Lake Lanier claims 7 lives this year



FORSYTH COUNTY, Ga. — Deaths on any lake are always a tragedy.

Georgia Department of Natural Resources Public Affairs Officer Mark McKinnon said so far this year, seven people drowned on Lake Lanier.

“We’ve had years with a larger number of fatalities and years with less,” McKinnon said. “It’s not always possible to determine why one year is higher than others.”

Both Forsyth County Fire Department Chief Jason Shivers and McKinnon said drowning occurs for several reasons.

“Of course alcohol is a big issue during the season,” Shivers said. “Every law enforcement agency is working to combat that particular issue.”

But Shivers said areas not designated for swimming are a problem, too.

“The lake wasn’t initially designed for recreational use,” Shivers said. “While there are many safe areas to swim, the areas designated as unsafe have that label for a reason.”

Lake Lanier was originally created to generate power and for flood control, both for the city of Atlanta. It was created by the completion of Buford Dam on the Chattahoochee River in 1956 and is also fed by the waters of the Chestatee River.

“Prior to it being filled completely, it was forest and towns, which were never cleared,” Shivers said. “The remains of that rest below the water, causing some areas to be unsafe.”

He said they’re cautious to send divers into unsafe areas because of the depth and debris at the bottom.

“Old fences, trees and other things are traps for even the most experienced diver,” Shivers said. “The amount of broken fishing wire underwater adds an even greater level of risk, so using the sonar equipment is a safer option in those areas.”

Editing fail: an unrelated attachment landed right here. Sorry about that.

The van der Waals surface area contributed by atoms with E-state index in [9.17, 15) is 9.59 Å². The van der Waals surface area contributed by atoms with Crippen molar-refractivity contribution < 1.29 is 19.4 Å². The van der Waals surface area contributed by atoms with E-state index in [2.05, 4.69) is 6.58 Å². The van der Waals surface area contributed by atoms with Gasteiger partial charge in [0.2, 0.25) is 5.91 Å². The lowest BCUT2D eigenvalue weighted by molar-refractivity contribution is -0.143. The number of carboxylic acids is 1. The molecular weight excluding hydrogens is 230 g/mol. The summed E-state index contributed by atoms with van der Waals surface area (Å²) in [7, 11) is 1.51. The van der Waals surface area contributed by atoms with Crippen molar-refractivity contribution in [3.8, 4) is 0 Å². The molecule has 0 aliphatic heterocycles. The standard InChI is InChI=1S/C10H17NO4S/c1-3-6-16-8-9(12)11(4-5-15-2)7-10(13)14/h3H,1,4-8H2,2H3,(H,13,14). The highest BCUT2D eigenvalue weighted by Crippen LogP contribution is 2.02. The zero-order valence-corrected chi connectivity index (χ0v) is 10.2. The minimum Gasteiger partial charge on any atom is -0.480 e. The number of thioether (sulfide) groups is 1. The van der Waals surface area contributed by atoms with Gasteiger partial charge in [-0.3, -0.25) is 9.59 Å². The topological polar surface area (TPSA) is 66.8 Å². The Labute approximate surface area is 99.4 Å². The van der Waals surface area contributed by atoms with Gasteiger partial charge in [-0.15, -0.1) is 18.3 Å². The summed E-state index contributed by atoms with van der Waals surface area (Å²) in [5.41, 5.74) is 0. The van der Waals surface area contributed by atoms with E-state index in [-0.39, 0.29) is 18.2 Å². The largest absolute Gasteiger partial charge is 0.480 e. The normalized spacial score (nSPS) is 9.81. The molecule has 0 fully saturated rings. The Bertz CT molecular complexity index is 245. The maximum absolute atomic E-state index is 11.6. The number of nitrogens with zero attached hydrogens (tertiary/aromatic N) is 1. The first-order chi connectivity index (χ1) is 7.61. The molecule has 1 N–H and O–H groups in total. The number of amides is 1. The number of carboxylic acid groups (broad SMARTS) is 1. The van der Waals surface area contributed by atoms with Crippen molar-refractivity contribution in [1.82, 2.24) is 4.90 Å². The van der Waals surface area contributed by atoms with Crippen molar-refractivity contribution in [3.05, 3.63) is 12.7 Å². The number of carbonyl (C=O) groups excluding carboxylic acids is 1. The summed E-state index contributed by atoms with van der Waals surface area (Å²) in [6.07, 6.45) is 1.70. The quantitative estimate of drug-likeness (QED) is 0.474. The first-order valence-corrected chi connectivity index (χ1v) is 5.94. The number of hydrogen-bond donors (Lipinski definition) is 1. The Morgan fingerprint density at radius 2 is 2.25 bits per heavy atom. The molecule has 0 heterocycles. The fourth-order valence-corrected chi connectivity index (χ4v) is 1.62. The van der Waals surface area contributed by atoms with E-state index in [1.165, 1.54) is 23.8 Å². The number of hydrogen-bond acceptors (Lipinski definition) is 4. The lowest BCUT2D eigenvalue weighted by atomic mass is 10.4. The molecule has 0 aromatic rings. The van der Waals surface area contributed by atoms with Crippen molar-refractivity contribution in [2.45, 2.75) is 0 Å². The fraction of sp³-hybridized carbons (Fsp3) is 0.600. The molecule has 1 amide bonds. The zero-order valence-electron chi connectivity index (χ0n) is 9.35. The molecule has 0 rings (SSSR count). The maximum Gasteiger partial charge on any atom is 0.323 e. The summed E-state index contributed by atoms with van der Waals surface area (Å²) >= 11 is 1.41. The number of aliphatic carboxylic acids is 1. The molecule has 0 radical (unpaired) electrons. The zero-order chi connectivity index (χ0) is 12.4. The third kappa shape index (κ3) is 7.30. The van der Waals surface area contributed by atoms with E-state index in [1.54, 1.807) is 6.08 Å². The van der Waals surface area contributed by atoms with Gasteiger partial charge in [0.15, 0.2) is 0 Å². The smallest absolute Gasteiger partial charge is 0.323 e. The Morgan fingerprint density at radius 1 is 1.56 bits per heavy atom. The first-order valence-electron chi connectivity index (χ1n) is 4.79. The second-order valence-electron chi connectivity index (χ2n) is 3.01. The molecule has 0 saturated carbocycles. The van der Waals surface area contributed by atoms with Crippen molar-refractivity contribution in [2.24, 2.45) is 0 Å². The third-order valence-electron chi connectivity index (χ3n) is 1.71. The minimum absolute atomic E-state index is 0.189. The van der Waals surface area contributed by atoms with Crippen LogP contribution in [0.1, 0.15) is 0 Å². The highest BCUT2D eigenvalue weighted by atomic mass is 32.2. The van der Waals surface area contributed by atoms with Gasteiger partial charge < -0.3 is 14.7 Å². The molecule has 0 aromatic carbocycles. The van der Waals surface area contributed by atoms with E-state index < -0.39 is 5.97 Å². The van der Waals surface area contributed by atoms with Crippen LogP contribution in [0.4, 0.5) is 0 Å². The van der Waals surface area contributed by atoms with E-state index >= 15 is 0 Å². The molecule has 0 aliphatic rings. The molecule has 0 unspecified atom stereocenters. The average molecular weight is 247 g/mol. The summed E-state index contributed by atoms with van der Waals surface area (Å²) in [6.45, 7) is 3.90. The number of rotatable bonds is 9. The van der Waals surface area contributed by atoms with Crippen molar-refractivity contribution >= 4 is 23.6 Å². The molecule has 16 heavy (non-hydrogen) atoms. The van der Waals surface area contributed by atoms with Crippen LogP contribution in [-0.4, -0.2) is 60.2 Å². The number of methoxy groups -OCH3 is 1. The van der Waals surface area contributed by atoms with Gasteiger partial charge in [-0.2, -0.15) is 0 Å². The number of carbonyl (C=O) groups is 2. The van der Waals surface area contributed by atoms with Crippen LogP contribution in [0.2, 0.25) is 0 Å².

Shivers was quick to point out that designated swimming areas are safe for use, but that all swimmers, regardless of experience, should never swim alone.

“We encourage the buddy system at all times,” Shivers said. “That goes for fishing, too, because accidents can happen to anyone.”

McKinnon agreed.

“Parents should never take their eyes off of their children when they’re in the water,” McKinnon said.

He said most people think drowning victims will thrash and scream, but drowning is a silent death.

“Once water enters the lungs, a person is unable to make sound and death occurs quickly after that,” McKinnon said.

Both encourage all swimmers to wear life vests.

“Even the most experienced swimmers get tired or misjudge how far they’re going,” Shivers said. “Be cautious and pay attention to your body before considering going into the water and it can quite possibly save your life.”


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